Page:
Oh, to be a snickering 13 year-old boy again, sneaking into the multiplex with other snickering 13 year-old boys to catch “The Happytime Murders” when our parents aren’t paying attention to what we see.
We could hunch down in the seats and watch puppets — Muppets in all but name — have sex, do drugs, get kinky and curse like Samuel L. And we’d laugh and laugh, at the Silly String ejaculate, the “Basic Instinct” puppet leg crossing, at violence — puppets heads exploding in a cloud of fluff, puppets yanked to pieces by dogs.
“Nobody turns my brother into a CHEW toy!”
Because truth be told, sophomoric raunch isn’t funny when you’re older than a sophomore.
Brian Henson, the late Jim Henson’s fiftysomething son, directed this and should have known better, should have been a little classier, should have realized that he didn’t hire a single funny voice to do any of the puppets and that the script didn’t have many laughs, and none that weren’t based on hoped-for shock value.
Not that what we see is all that shocking. Did you see “Scary Movie?” Remember “Fritz the Cat?” Nothing new here, nothing for people (some critics) to “take the vapors” over, anyway.
Melissa McCarthy co-stars as an LAPD detective whose former partner, Phil, a blue puppet voiced and acted by “Muppets” veteran Bill Barretta, has stumbled into a series of puppet killings, former cast members on a beloved old TV show “Happytime.”
Yes, McCarthy co-stars, as this is mostly about the fluff. It’s a world where humans and puppets co-exist, with puppets the objects of endless contempt and rank discrimination.
“All the little dummies wanna do is sing and dance,” the “meatbags” (humans) say. They’re mostly over-sexed, some try to “pass” by having nose-jobs and “bleaching.” Yes, racial stereotyping is the Big Analogy the script clumsily tries to get across. Seriously.
“I have puppet servants at home, and when they get uppity...”
Phil Phillips used to be a cop, kicked off the force for failing to shoot somebody holding Det. Edwards at gunpoint. “He missed on purpose…Puppets won’t shoot other puppets!”
As puppets, who are supposed to be “all fluffy and good on the inside” prove otherwise — addicted to Pixy Stix sugar-fixes, deep into puppet porn, freaky in their sexual practices — die off, Edwards has to re-team with Phil to save the surviving cast members, including their human co-star (Elizabeth Banks, who is game for anything).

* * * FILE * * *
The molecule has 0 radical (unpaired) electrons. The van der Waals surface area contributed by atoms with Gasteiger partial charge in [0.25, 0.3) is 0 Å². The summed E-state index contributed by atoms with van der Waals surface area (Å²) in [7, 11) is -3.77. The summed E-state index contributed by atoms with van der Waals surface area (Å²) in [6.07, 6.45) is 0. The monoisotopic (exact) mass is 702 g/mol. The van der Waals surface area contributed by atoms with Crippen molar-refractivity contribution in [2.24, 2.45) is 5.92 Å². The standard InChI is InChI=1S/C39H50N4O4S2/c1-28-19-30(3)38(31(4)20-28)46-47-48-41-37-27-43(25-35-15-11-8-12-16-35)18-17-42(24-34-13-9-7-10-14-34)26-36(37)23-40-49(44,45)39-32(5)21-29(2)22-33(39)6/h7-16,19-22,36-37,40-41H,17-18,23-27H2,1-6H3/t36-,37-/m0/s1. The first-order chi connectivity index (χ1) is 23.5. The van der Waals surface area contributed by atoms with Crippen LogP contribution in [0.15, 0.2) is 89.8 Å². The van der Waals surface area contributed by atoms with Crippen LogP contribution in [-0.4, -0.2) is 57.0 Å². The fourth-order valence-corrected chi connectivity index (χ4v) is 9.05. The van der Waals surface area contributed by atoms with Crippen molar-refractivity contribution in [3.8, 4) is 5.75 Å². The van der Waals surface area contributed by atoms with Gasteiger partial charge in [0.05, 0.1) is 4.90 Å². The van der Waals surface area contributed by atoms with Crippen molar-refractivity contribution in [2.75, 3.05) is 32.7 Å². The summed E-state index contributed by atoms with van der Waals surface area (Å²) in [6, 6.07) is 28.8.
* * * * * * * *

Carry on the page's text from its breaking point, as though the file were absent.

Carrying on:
Phil has another case he’s working, hired by the pathologically promiscuous puppet Sandra (Dorien Davies). His adoring secretary (Maya Rudolph, playing the funniest character in the picture) cannot quite turn a deaf ear when Phil submits to Sandra’s full-court press.
“I like a little cushion for my cushion!”
I laughed a couple of times, not really at the most outrageous scenes, but at the vintage “Muppets” style sight gags. One puppet has drowned and everybody at the murder scene is advised to look away as “This won’t be pretty.” They wring him out.
It’s not that the concept is too crude, sacrilegious or a blasphemy to Muppet-style puppets. Admit it, when you saw the first “Happytime” trailer or commercial, you laughed.
The actual funny people on the set do their best, especially Banks and Rudolph, wringing laughs out of playing it straight or slinging a funny voice. McCarthy, outrageous as she usually is, isn’t on her game here.
It’s the execution that lets this dog down. Not enough funny lines and even the cheap, dirty laughs are in short supply. They might have broken themselves up on the set, puppeteers finally getting down and dirty and snickering like 13-year-olds themselves. But they’re not funny as these characters, not loose or broad enough in playing these film noir detective thriller archetypes.
There isn’t a Frank Oz or talented, first generation Henson, in the lot.
MPAA Rating: R for strong crude and sexual content and language throughout, and some drug material
Cast: Melissa McCarthy, Elizabeth Banks, Maya Rudolph, Leslie David Baker, Joel McHale and the voices of Bill Barretta, Dorien Davies
Credits:Directed by Brian Henson, script by Todd Berger. An STX release.